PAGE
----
View of Hobart Town. - The Australasian Sketcher for May contains a double-page view of Hobart Town. The artist has succeeded in giving an excellent illustration – the best, in fact that we have seen of this city. All the public buildings, principle places of business, and the streets are well defined, while the harbour is very faithfully portrayed.


The view presents the appearance of having been taken from some point in the port, though it is evident that the artist, who spent some days here, must have visited every portion of the city, and carefully noted the buildings and streets, or his picture would not have been the faithful view that it is. If space would have allowed, a better idea might have been given of the harbour, “the crowning glory” of the city; but Mount Wellington has received full justice, so that even those that who have not had the pleasure of seeing it will admit that there is some truth in the lines quoted in Walch’s Guide representing the mountain as crowned “on a throne of rocks in a robe of cloud, with diadem of snow.” 


A short sketch of the city, with high culogistic references to the mountain and the harbour, accompanied the sketch. Messrs. Walch and Sons, the agent for the Sketcher, has sold a very large number of copies, and they have telegraphed for more. People here with friends in other parts of the world could not do better than assist circulating this issue of our illustrated contemporary, whose enterprise deserves its due reward.


I discovered this print many years ago and thought what a wonderful insight it was to early Hobart Town. About ten years ago I took another look at it when I was organizing the Hobart excursion for my group. I also needed to have a close look at Collins Street and see where Bidencope’s first store was situated. By doing close-ups with my camera I discovered that it portrayed almost every nook and cranny in Hobart. Since then I have taken dozens of photos of every part of the print. I have made these into photo cards and they have proved very popular. I also have slides and this can make a lively time when showing them to fellow family researches, as they can observe where their ancestor lived or the church they were married in. I have found it very accurate, the only thing that is a bit off putting is the way the roads are portrayed, but that was done so that almost every building, house etc. could be shown. I still marvel at how Cooke could have done it, as the Hobart Mail said he spent a `few days in Hobart.` Because this was originally a wood carving the photos are very clear, with every line of a building distinguishable.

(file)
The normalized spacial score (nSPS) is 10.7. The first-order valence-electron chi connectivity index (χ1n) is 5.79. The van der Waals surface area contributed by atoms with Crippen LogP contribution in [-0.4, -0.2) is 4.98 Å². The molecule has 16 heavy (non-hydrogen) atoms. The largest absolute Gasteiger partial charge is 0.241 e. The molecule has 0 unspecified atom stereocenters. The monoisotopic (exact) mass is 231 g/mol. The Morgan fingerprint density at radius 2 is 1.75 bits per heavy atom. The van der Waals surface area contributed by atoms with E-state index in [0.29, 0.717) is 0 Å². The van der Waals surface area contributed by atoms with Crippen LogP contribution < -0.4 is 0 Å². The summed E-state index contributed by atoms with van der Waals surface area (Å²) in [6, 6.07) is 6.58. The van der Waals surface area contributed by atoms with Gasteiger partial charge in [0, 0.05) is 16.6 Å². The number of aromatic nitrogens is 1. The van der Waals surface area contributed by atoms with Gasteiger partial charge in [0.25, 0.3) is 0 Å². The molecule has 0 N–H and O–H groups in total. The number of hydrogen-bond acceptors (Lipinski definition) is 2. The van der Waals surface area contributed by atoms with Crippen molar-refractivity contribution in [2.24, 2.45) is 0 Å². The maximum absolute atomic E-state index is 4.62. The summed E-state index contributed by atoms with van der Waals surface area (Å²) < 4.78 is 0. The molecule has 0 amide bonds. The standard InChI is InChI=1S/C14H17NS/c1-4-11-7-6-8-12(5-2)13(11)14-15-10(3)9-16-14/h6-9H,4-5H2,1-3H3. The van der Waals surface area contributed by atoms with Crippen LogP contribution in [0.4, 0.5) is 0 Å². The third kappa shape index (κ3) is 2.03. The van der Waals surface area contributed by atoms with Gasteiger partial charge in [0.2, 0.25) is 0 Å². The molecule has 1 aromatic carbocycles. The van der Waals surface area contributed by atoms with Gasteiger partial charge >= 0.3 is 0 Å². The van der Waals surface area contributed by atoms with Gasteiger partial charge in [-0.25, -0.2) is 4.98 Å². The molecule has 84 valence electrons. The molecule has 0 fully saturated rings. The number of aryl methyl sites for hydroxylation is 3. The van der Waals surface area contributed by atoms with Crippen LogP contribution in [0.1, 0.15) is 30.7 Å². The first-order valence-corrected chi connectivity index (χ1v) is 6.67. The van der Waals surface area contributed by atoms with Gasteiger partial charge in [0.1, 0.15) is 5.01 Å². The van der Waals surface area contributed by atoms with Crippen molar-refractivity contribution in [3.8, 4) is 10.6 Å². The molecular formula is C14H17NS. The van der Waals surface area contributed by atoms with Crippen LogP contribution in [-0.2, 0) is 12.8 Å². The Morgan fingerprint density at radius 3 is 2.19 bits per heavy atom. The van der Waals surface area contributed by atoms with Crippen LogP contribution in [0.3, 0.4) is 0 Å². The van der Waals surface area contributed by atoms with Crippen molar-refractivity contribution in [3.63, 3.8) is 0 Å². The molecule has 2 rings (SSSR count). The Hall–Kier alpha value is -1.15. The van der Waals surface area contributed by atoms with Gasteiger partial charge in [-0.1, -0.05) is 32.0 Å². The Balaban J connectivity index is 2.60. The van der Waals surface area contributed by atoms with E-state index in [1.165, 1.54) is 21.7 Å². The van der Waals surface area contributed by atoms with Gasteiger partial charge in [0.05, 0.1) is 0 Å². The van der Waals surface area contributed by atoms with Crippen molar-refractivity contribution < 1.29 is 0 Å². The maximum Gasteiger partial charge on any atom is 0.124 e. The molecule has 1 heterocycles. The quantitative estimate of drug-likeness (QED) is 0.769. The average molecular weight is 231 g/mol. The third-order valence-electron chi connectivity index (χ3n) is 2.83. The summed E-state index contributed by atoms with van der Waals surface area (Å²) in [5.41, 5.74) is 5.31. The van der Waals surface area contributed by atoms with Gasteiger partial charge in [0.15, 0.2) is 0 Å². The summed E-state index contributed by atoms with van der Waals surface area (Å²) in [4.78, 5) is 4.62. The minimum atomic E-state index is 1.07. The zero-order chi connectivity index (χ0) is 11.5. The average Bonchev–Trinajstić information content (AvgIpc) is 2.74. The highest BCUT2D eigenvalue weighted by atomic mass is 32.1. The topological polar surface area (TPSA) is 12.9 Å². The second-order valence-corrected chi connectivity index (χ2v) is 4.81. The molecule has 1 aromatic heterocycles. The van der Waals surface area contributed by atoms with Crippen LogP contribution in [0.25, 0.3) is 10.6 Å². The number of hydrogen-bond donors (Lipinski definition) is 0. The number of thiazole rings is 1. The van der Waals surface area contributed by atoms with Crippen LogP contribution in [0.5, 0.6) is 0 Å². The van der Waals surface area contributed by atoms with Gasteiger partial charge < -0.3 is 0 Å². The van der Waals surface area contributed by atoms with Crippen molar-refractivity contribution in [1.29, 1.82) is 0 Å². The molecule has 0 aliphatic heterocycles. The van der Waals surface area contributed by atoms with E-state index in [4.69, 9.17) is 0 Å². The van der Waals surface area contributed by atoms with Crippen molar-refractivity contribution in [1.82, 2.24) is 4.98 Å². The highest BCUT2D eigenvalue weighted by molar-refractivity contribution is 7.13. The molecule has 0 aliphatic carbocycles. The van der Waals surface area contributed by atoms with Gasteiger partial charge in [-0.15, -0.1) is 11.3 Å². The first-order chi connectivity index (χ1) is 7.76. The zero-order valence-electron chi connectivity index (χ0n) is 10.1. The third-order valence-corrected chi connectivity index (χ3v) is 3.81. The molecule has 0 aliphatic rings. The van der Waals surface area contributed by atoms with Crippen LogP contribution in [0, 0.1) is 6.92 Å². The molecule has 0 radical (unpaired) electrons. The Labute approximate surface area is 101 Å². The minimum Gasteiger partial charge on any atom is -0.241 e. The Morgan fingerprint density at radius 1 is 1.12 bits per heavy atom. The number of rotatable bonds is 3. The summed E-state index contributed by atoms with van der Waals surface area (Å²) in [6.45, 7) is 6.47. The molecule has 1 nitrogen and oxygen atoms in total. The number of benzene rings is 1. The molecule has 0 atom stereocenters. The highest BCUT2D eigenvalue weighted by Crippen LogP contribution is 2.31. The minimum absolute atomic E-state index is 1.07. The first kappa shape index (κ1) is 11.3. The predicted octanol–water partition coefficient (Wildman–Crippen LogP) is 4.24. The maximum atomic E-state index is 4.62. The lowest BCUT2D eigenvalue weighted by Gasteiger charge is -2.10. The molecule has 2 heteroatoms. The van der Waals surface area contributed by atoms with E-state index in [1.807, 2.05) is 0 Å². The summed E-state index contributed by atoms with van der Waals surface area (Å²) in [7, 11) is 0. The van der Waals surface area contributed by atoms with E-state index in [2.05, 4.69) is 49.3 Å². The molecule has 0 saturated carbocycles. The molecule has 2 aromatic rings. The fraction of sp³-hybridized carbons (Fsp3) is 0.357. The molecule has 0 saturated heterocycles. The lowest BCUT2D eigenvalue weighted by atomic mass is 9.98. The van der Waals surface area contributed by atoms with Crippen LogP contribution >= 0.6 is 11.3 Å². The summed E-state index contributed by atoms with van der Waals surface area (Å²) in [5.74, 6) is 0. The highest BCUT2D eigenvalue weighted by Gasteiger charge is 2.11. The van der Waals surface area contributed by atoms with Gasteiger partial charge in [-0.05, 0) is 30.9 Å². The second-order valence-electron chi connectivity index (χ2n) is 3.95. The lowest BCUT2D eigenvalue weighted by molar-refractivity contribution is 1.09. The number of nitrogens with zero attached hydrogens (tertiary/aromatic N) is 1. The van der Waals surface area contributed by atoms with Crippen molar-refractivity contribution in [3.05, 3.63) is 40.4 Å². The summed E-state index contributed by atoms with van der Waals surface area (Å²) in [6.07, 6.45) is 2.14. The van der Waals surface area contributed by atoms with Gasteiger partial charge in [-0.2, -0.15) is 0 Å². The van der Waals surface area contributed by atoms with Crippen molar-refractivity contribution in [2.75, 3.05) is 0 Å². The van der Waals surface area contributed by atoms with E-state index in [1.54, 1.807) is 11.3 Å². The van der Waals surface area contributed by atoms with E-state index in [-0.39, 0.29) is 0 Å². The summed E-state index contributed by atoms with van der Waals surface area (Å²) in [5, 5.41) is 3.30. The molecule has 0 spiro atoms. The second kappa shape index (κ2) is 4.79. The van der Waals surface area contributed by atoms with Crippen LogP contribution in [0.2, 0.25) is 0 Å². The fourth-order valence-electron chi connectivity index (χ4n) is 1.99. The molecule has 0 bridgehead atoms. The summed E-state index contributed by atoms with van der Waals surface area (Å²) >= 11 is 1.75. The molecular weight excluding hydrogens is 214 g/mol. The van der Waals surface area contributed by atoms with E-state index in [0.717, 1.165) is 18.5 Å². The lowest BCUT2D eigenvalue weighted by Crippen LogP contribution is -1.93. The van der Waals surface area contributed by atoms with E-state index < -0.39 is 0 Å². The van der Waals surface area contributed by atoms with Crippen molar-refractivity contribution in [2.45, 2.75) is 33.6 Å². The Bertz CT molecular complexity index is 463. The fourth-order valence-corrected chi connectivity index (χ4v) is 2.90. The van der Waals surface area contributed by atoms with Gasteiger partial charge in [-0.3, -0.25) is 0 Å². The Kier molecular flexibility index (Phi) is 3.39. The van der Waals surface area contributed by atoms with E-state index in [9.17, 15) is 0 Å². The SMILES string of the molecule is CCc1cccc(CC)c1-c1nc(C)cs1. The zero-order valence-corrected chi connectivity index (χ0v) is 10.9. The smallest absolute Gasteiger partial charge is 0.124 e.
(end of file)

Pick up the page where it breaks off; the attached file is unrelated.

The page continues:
I have been able to identify and give a name to the properties in Macquarie-street between Argyle street and the City Hall from the Valuation Roll, and every one fitted correctly with the print.

 

I can supply a copy of the full print (much reduced as the original print was designed to be placed in the center of the large size newspapers of the day) also close-ups of any street, church or building that is required.
 
Book with photos can be found on my book list